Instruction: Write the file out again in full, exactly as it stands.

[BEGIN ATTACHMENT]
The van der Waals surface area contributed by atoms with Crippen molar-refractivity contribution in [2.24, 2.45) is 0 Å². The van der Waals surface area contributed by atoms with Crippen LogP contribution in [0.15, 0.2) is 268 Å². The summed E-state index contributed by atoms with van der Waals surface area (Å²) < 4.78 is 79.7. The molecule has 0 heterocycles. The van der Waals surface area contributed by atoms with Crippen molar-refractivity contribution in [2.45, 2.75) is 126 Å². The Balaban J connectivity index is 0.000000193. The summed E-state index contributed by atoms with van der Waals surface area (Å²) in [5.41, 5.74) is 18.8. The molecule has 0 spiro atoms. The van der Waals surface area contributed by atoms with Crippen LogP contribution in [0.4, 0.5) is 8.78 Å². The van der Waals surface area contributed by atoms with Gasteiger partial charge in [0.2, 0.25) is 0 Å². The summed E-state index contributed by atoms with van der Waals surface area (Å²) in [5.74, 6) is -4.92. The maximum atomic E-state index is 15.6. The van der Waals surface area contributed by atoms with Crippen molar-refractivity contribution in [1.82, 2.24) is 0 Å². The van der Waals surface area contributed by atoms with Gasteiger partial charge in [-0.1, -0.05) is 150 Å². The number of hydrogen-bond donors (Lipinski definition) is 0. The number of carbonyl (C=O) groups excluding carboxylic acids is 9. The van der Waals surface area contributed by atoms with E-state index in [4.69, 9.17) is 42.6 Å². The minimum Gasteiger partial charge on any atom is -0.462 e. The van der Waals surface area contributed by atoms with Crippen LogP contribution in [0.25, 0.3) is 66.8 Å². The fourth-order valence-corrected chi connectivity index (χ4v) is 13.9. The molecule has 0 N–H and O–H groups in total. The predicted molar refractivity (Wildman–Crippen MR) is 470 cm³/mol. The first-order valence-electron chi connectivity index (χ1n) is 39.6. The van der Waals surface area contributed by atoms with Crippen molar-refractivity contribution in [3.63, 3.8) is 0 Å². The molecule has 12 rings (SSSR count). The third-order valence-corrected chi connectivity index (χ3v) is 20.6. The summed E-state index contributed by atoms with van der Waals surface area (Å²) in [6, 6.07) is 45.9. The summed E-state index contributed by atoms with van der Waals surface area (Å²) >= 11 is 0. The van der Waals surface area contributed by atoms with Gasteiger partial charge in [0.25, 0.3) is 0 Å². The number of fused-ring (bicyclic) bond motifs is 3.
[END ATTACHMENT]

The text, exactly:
The van der Waals surface area contributed by atoms with Crippen molar-refractivity contribution in [2.24, 2.45) is 0 Å². The van der Waals surface area contributed by atoms with Crippen LogP contribution in [0.15, 0.2) is 268 Å². The summed E-state index contributed by atoms with van der Waals surface area (Å²) < 4.78 is 79.7. The molecule has 0 heterocycles. The van der Waals surface area contributed by atoms with Crippen molar-refractivity contribution in [2.45, 2.75) is 126 Å². The Balaban J connectivity index is 0.000000193. The summed E-state index contributed by atoms with van der Waals surface area (Å²) in [5.41, 5.74) is 18.8. The molecule has 0 spiro atoms. The van der Waals surface area contributed by atoms with Crippen LogP contribution in [0.4, 0.5) is 8.78 Å². The van der Waals surface area contributed by atoms with Gasteiger partial charge in [0.2, 0.25) is 0 Å². The summed E-state index contributed by atoms with van der Waals surface area (Å²) in [5.74, 6) is -4.92. The maximum atomic E-state index is 15.6. The van der Waals surface area contributed by atoms with Crippen molar-refractivity contribution in [1.82, 2.24) is 0 Å². The van der Waals surface area contributed by atoms with Gasteiger partial charge in [-0.1, -0.05) is 150 Å². The number of hydrogen-bond donors (Lipinski definition) is 0. The number of carbonyl (C=O) groups excluding carboxylic acids is 9. The van der Waals surface area contributed by atoms with E-state index in [4.69, 9.17) is 42.6 Å². The minimum Gasteiger partial charge on any atom is -0.462 e. The van der Waals surface area contributed by atoms with Crippen LogP contribution in [0.25, 0.3) is 66.8 Å². The fourth-order valence-corrected chi connectivity index (χ4v) is 13.9. The molecule has 0 N–H and O–H groups in total. The predicted molar refractivity (Wildman–Crippen MR) is 470 cm³/mol. The first-order valence-electron chi connectivity index (χ1n) is 39.6. The van der Waals surface area contributed by atoms with Crippen molar-refractivity contribution in [3.63, 3.8) is 0 Å². The molecule has 12 rings (SSSR count). The third-order valence-corrected chi connectivity index (χ3v) is 20.6. The summed E-state index contributed by atoms with van der Waals surface area (Å²) in [6, 6.07) is 45.9. The summed E-state index contributed by atoms with van der Waals surface area (Å²) >= 11 is 0. The van der Waals surface area contributed by atoms with Gasteiger partial charge in [0.25, 0.3) is 0 Å². The number of fused-ring (bicyclic) bond motifs is 3.